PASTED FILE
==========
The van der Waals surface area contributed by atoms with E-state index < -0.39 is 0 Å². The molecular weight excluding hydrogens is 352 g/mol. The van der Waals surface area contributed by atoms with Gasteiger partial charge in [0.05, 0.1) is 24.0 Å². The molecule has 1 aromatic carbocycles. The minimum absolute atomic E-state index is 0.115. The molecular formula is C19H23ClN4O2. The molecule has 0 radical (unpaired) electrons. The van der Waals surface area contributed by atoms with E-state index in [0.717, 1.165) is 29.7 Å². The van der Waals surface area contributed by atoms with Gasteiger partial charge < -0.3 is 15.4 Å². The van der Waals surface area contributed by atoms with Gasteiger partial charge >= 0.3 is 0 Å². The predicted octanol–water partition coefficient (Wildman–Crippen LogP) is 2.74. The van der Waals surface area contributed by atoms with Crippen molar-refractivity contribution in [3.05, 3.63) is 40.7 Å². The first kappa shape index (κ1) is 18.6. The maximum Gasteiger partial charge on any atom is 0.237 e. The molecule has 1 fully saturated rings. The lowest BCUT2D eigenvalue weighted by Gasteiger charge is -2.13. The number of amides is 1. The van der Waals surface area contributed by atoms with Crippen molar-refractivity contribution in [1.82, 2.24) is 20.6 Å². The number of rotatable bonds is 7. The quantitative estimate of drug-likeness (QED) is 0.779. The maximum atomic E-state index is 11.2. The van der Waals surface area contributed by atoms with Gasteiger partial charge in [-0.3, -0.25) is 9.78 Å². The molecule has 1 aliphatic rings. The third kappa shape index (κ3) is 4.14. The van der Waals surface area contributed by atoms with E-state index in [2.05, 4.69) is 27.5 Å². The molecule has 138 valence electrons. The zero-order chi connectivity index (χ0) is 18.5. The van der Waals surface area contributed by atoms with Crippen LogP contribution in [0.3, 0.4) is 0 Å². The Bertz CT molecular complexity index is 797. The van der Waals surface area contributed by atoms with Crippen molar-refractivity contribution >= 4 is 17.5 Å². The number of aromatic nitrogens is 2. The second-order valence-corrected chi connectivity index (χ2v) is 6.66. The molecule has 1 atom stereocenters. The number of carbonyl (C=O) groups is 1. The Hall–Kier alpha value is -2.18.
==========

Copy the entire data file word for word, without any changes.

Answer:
The van der Waals surface area contributed by atoms with E-state index < -0.39 is 0 Å². The molecular weight excluding hydrogens is 352 g/mol. The van der Waals surface area contributed by atoms with Gasteiger partial charge in [0.05, 0.1) is 24.0 Å². The molecule has 1 aromatic carbocycles. The minimum absolute atomic E-state index is 0.115. The molecular formula is C19H23ClN4O2. The molecule has 0 radical (unpaired) electrons. The van der Waals surface area contributed by atoms with E-state index in [0.717, 1.165) is 29.7 Å². The van der Waals surface area contributed by atoms with Gasteiger partial charge < -0.3 is 15.4 Å². The van der Waals surface area contributed by atoms with Gasteiger partial charge >= 0.3 is 0 Å². The predicted octanol–water partition coefficient (Wildman–Crippen LogP) is 2.74. The van der Waals surface area contributed by atoms with Crippen molar-refractivity contribution in [3.05, 3.63) is 40.7 Å². The first kappa shape index (κ1) is 18.6. The maximum Gasteiger partial charge on any atom is 0.237 e. The molecule has 1 fully saturated rings. The lowest BCUT2D eigenvalue weighted by Gasteiger charge is -2.13. The number of amides is 1. The van der Waals surface area contributed by atoms with Crippen molar-refractivity contribution in [1.82, 2.24) is 20.6 Å². The number of rotatable bonds is 7. The quantitative estimate of drug-likeness (QED) is 0.779. The maximum atomic E-state index is 11.2. The van der Waals surface area contributed by atoms with Gasteiger partial charge in [-0.3, -0.25) is 9.78 Å². The molecule has 1 aliphatic rings. The third kappa shape index (κ3) is 4.14. The van der Waals surface area contributed by atoms with E-state index in [2.05, 4.69) is 27.5 Å². The molecule has 138 valence electrons. The zero-order chi connectivity index (χ0) is 18.5. The van der Waals surface area contributed by atoms with Crippen LogP contribution in [0.3, 0.4) is 0 Å². The Bertz CT molecular complexity index is 797. The van der Waals surface area contributed by atoms with Crippen molar-refractivity contribution >= 4 is 17.5 Å². The number of aromatic nitrogens is 2. The second-order valence-corrected chi connectivity index (χ2v) is 6.66. The molecule has 1 atom stereocenters. The number of carbonyl (C=O) groups is 1. The Hall–Kier alpha value is -2.18.